In spring of 1860 Charles Baker and a prospecting party explored the mountains around Silverton, and reported gold found. A camp was established at Bakers Park near Silverton, and additional miners rushed to the area to explore. Placer gold recovery techniques were not sufficient, and the party broke up with some individuals moving south to the Animas Valley. The first Animas City was established near modern day Rockwood in 1861. With the outbreak of the Civil War many of the party members returned to the east, and fought in the Confederate Army. The historic development of southwest Colorado was slow until the Brunot Treaty of 1873 removed the Utes from the mountains and opened up the area for increased mineral prospecting, full scale mining, and settlement of surrounding areas to support the mining.

Mining activities increased dramatically in the 1870’s, with development of lode mining techniques, and the beginning of large capital investment in the mining of the San Juan Mountains. Placer mining techniques had characterized early attempts to extract the rich mineral wealth of the San Juan Mountains, but most of the rich veins were deep within the mountains and required extensive tunneling, and ore processing. Mountain communities such as Rico, Ophir, Telluride, and Silverton were founded during this period. By the late 1870s and early 1880s surrounding areas became developed as the need to supply the mining communities, created a market for agricultural products, livestock, timber, and other goods. Animas City in present day north Durango, was one of these early communities settled in the late 1870s.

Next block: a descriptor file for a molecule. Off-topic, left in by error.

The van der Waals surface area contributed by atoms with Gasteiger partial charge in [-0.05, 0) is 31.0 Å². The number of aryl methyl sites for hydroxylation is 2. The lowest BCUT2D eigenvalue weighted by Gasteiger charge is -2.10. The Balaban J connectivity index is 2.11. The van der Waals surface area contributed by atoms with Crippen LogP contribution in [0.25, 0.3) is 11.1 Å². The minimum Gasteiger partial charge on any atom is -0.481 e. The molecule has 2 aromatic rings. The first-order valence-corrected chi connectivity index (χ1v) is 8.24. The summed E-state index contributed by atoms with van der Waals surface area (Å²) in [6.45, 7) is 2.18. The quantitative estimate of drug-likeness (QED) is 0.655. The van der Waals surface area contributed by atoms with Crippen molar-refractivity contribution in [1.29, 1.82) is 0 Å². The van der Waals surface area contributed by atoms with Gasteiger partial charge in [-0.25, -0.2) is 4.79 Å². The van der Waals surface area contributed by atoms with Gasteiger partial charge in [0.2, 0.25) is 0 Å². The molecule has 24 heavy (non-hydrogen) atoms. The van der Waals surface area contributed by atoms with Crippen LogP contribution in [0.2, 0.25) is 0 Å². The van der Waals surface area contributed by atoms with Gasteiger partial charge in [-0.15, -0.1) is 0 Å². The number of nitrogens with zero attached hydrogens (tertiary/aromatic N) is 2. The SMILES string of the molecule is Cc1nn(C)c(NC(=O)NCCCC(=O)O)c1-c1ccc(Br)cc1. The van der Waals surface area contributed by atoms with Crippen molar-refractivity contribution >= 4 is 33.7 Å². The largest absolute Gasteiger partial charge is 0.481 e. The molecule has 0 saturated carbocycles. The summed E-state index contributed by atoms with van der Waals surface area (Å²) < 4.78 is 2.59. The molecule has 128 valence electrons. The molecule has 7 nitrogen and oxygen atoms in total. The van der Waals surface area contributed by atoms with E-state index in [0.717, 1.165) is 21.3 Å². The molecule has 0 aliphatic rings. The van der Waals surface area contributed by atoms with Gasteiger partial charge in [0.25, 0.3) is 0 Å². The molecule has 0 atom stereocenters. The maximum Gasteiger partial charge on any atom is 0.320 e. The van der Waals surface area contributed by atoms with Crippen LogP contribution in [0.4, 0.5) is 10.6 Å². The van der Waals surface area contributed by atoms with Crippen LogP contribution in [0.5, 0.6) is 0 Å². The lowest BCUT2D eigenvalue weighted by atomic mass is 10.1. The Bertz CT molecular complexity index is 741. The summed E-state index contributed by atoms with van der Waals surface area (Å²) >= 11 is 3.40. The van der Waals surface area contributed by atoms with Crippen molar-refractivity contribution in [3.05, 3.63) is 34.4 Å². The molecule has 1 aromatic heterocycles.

The coming of the Denver and Rio Grande Railroad in 1881 provided a means by which goods could be economically moved between the mountain mining communities and supply towns such as Durango and Dolores. Durango was established in 1880 as the railhead for the new line. William Palmer was the main developer of the Denver and Rio Grande Railroad, hoping to corner the market for transporting ore in the region. As part of his business endeavors he initiated the development of a smelting facility in Durango to process the ore, and in 1880 the New York Smelting Company was born. In addition to the smelting works, Palmer and his associates purchased a limestone quarry, and several coal mines near Durango. The town of Durango developed rapidly in the 1880s as did many “boom towns’ on the western mining frontier. Many of Durango’s early buildings were simple wood frame structures, and in 1889 a disastrous fire broke out that leveled most of the downtown area. When the town was rebuilt, many of the buildings were made of stone and brick, which is one reason the downtown area has endured so well into the present time.